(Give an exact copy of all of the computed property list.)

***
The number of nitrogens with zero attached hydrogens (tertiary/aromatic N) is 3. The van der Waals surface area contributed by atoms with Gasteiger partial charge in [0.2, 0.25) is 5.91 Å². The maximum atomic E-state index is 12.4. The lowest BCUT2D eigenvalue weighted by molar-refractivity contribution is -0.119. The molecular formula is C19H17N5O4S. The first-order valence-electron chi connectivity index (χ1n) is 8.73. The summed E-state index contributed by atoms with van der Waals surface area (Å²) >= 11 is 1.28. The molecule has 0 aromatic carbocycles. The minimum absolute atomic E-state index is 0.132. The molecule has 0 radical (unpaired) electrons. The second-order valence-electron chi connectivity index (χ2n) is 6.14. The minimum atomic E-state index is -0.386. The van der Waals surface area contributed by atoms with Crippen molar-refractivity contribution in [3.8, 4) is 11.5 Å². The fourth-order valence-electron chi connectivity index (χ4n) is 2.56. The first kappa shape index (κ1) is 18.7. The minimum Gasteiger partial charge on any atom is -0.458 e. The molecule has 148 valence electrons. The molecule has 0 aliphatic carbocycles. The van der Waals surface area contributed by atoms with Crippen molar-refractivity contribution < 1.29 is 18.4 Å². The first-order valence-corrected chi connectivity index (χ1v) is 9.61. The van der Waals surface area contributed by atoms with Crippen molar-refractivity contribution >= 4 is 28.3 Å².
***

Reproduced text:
The number of nitrogens with zero attached hydrogens (tertiary/aromatic N) is 3. The van der Waals surface area contributed by atoms with Gasteiger partial charge in [0.2, 0.25) is 5.91 Å². The maximum atomic E-state index is 12.4. The lowest BCUT2D eigenvalue weighted by molar-refractivity contribution is -0.119. The molecular formula is C19H17N5O4S. The first-order valence-electron chi connectivity index (χ1n) is 8.73. The summed E-state index contributed by atoms with van der Waals surface area (Å²) >= 11 is 1.28. The molecule has 0 aromatic carbocycles. The minimum absolute atomic E-state index is 0.132. The molecule has 0 radical (unpaired) electrons. The second-order valence-electron chi connectivity index (χ2n) is 6.14. The minimum atomic E-state index is -0.386. The van der Waals surface area contributed by atoms with Crippen molar-refractivity contribution in [3.8, 4) is 11.5 Å². The fourth-order valence-electron chi connectivity index (χ4n) is 2.56. The first kappa shape index (κ1) is 18.7. The minimum Gasteiger partial charge on any atom is -0.458 e. The molecule has 148 valence electrons. The molecule has 0 aliphatic carbocycles. The van der Waals surface area contributed by atoms with Crippen molar-refractivity contribution < 1.29 is 18.4 Å². The first-order valence-corrected chi connectivity index (χ1v) is 9.61. The van der Waals surface area contributed by atoms with Crippen molar-refractivity contribution >= 4 is 28.3 Å².